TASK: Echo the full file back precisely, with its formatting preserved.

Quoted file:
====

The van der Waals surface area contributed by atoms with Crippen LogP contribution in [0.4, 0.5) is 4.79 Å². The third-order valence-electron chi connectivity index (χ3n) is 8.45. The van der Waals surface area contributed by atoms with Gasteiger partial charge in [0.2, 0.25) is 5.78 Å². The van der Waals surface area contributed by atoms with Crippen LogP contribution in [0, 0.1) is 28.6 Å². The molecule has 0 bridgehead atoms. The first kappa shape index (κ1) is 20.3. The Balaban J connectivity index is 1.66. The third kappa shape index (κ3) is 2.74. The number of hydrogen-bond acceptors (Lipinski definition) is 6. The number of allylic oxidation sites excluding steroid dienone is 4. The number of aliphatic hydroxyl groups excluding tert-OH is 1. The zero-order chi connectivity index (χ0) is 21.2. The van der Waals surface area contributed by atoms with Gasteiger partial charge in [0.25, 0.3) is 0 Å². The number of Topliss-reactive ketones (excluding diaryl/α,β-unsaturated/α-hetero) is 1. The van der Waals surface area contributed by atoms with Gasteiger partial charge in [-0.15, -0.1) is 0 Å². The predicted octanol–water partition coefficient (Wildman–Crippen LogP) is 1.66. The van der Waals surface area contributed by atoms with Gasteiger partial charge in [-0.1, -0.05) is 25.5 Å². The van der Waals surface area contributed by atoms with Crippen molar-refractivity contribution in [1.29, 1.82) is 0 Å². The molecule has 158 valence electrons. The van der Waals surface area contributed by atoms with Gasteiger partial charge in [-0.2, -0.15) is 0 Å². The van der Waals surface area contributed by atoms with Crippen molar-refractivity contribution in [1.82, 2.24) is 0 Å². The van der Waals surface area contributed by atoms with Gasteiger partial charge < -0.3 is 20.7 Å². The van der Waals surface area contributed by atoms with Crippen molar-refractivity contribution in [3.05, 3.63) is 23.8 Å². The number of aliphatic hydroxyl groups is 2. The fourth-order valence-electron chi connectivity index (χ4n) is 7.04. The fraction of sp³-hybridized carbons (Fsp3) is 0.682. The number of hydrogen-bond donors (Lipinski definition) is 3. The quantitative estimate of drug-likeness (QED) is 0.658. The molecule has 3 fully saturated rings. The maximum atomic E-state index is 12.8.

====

The van der Waals surface area contributed by atoms with Crippen LogP contribution in [0.4, 0.5) is 4.79 Å². The third-order valence-electron chi connectivity index (χ3n) is 8.45. The van der Waals surface area contributed by atoms with Gasteiger partial charge in [0.2, 0.25) is 5.78 Å². The van der Waals surface area contributed by atoms with Crippen LogP contribution in [0, 0.1) is 28.6 Å². The molecule has 0 bridgehead atoms. The first kappa shape index (κ1) is 20.3. The Balaban J connectivity index is 1.66. The third kappa shape index (κ3) is 2.74. The number of hydrogen-bond acceptors (Lipinski definition) is 6. The number of allylic oxidation sites excluding steroid dienone is 4. The number of aliphatic hydroxyl groups excluding tert-OH is 1. The zero-order chi connectivity index (χ0) is 21.2. The van der Waals surface area contributed by atoms with Gasteiger partial charge in [0.25, 0.3) is 0 Å². The number of Topliss-reactive ketones (excluding diaryl/α,β-unsaturated/α-hetero) is 1. The van der Waals surface area contributed by atoms with Gasteiger partial charge in [-0.15, -0.1) is 0 Å². The predicted octanol–water partition coefficient (Wildman–Crippen LogP) is 1.66. The van der Waals surface area contributed by atoms with Gasteiger partial charge in [-0.1, -0.05) is 25.5 Å². The van der Waals surface area contributed by atoms with Crippen molar-refractivity contribution in [1.29, 1.82) is 0 Å². The molecule has 158 valence electrons. The van der Waals surface area contributed by atoms with Gasteiger partial charge in [-0.2, -0.15) is 0 Å². The van der Waals surface area contributed by atoms with Crippen molar-refractivity contribution in [1.82, 2.24) is 0 Å². The van der Waals surface area contributed by atoms with Gasteiger partial charge < -0.3 is 20.7 Å². The van der Waals surface area contributed by atoms with Crippen molar-refractivity contribution in [3.05, 3.63) is 23.8 Å². The number of aliphatic hydroxyl groups is 2. The fourth-order valence-electron chi connectivity index (χ4n) is 7.04. The fraction of sp³-hybridized carbons (Fsp3) is 0.682. The number of hydrogen-bond donors (Lipinski definition) is 3. The quantitative estimate of drug-likeness (QED) is 0.658. The molecule has 3 fully saturated rings. The maximum atomic E-state index is 12.8.